Living by the Ocean

40% of Africa’s people make their living from the sea, which of course provide fish and other foodstuffs such as seaweed. We use products like sand and mangrove wood for building, and we use the sea itself to transport goods and people from place to place along the coast.



If you sailed the whole of Africa’s 18, 950 mile coastline, you would visit 33 countries. Because the ocean has no boundaries, nothing can be done without consequences for the whole. The ocean can seem like a useful bin for the huge amount of waste produced by humankind, but this is not true. Pollution is building up, as oil, plastic and sewage are dumped from boats, cities and factories. On our blue planet, it can seem as though the bounty of the oceans is endless, but over-fishing and by-catch are also threatening marine resources.

This topic is about finding ways to use and protect our oceans so they can provide for our needs and the needs of our future generations.


Larger mesh nets let young fish escape so they can breed and make more fish


Living by the Ocean: The Mafia Island and the Marine Park
 

DOWNLOAD: EXCERPTS FROM AFRICA OUR HOME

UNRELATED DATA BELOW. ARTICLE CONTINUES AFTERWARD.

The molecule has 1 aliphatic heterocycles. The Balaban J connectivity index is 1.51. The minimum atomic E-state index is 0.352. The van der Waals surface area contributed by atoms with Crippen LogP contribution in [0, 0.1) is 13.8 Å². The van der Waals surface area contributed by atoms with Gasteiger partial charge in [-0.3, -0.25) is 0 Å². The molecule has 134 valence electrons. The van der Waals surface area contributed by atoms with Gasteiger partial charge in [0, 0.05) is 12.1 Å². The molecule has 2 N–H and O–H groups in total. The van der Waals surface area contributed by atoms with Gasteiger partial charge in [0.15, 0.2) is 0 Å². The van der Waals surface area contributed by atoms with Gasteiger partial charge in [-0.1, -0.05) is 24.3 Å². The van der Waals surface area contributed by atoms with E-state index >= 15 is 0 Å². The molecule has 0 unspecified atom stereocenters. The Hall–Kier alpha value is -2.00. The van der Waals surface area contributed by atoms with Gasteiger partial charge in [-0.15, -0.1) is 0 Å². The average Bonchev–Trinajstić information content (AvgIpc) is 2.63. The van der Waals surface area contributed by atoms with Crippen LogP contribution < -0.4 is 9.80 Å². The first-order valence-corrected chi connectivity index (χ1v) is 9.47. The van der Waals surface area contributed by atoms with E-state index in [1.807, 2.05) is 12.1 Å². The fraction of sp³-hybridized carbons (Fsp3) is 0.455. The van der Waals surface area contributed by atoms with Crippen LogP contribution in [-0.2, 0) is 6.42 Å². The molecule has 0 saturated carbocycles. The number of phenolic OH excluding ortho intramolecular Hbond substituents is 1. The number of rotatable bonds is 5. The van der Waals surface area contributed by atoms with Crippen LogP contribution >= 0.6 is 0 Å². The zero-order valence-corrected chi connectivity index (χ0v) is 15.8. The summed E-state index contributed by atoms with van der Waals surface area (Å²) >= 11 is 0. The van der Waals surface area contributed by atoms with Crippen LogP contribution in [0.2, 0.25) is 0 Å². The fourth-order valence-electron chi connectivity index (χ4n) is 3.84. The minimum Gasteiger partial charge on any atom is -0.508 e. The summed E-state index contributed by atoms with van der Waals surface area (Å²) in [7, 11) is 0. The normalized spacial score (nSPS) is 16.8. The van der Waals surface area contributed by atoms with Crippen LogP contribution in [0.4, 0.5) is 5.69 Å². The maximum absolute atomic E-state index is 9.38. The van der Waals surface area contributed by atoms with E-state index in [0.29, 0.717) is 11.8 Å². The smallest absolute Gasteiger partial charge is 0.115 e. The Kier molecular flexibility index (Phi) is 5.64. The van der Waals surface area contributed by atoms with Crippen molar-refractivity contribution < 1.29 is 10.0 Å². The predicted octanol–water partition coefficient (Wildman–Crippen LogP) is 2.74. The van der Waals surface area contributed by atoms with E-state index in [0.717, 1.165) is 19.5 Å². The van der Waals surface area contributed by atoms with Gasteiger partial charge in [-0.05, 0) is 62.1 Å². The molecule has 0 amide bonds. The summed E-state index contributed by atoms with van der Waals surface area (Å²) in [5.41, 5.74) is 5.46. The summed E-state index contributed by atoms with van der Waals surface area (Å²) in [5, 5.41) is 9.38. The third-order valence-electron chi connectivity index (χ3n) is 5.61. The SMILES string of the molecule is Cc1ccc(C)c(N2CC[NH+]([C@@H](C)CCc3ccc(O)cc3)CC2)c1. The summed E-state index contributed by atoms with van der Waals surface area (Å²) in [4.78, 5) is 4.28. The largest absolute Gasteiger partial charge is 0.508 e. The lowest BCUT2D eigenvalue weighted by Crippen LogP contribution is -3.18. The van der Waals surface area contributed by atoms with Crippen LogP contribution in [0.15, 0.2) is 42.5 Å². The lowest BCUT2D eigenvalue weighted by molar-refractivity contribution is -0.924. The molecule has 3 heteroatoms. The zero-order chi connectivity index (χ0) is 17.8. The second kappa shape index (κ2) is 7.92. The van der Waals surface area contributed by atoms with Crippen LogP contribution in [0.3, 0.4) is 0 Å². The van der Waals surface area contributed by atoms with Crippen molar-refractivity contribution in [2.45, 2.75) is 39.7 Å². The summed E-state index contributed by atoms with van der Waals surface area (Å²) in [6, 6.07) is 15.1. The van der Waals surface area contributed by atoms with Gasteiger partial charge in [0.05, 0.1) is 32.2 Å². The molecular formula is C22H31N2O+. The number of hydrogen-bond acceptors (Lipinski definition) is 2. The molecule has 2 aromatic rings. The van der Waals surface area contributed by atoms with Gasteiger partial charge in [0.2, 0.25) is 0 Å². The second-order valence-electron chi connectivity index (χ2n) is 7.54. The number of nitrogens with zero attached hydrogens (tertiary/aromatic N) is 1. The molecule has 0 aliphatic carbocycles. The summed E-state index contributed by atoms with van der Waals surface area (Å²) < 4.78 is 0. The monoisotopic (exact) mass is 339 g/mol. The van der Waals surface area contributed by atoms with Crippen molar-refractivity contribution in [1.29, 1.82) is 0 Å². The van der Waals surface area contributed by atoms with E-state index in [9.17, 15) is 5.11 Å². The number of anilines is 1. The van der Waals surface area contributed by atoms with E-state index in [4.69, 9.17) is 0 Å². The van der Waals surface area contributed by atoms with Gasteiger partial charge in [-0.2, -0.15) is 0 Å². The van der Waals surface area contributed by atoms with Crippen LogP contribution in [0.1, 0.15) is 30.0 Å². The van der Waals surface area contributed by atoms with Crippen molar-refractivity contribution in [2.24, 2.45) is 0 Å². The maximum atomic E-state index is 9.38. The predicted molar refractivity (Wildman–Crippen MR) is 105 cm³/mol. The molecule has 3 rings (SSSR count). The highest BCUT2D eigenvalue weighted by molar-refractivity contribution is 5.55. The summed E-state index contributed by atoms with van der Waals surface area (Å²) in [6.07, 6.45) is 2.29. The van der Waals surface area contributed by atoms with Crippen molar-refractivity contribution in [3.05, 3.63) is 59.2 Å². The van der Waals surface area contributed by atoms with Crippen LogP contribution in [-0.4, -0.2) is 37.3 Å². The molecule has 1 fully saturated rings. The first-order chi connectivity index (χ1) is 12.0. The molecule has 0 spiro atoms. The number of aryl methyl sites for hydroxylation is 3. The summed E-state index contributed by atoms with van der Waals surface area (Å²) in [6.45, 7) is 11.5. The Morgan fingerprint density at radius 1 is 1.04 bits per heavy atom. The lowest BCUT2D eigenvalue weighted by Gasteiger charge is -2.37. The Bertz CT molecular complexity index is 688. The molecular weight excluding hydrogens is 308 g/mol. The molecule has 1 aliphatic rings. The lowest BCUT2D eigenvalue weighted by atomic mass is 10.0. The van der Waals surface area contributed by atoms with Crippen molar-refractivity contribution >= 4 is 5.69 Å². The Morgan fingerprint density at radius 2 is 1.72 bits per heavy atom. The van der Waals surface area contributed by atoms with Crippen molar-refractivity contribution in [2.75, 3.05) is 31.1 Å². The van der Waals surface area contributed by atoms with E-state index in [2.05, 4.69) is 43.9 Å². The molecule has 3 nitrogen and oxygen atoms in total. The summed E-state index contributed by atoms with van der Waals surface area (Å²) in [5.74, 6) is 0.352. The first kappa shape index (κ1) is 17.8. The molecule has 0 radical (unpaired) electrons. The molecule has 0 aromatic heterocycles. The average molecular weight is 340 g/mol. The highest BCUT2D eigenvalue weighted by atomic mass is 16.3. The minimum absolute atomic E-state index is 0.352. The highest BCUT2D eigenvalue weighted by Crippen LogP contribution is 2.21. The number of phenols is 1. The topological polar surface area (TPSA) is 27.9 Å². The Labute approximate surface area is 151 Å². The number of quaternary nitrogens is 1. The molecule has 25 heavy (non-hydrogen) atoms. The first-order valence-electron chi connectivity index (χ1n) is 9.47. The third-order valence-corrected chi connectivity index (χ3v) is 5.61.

DOWNLOAD Excerpts From Africa Our Home
The Sea is One (page 154-155)
DOWNLOAD Excerpts From Africa Our Home It’s a numbers game: Sustainable fisheries (pages 162-163)
DOWNLOAD Excerpts From Africa Our Home Destructive Fishing (page 164-165)
DOWNLOAD Excerpts From Africa Our Home Common resources need cooperation (page 166-167)

DOWNLOAD: OCEAN ACTION SHEETS

PACE Action Sheets
Sustainable use of marine resources
PACE Action Sheets Marine protected areas

DOWNLOAD: OCEAN ACTIVITY

Educational Activities
ACTIVITY FOR EDUCATORS


DOWNLOAD: OCEAN DIRECTORY

PACE Directory To get further details of helpful organisations listed in the Action Sheets download the PACE DIRECTORY.



Living by the Ocean film is available from PACE, link: pace@siren.org.uk. The following are the sections of the DVD which are applicable to this topic:

LIVING BY THE OCEAN - WWF East Africa, TanzaniaIV
www.panda.org

Click on the link above to find out more about this project.






Mafia Island, Tanzania © Sarah Watson


Fishermen off the coast of Tanzania © Sarah Watson
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Last Updated on 2/1/2013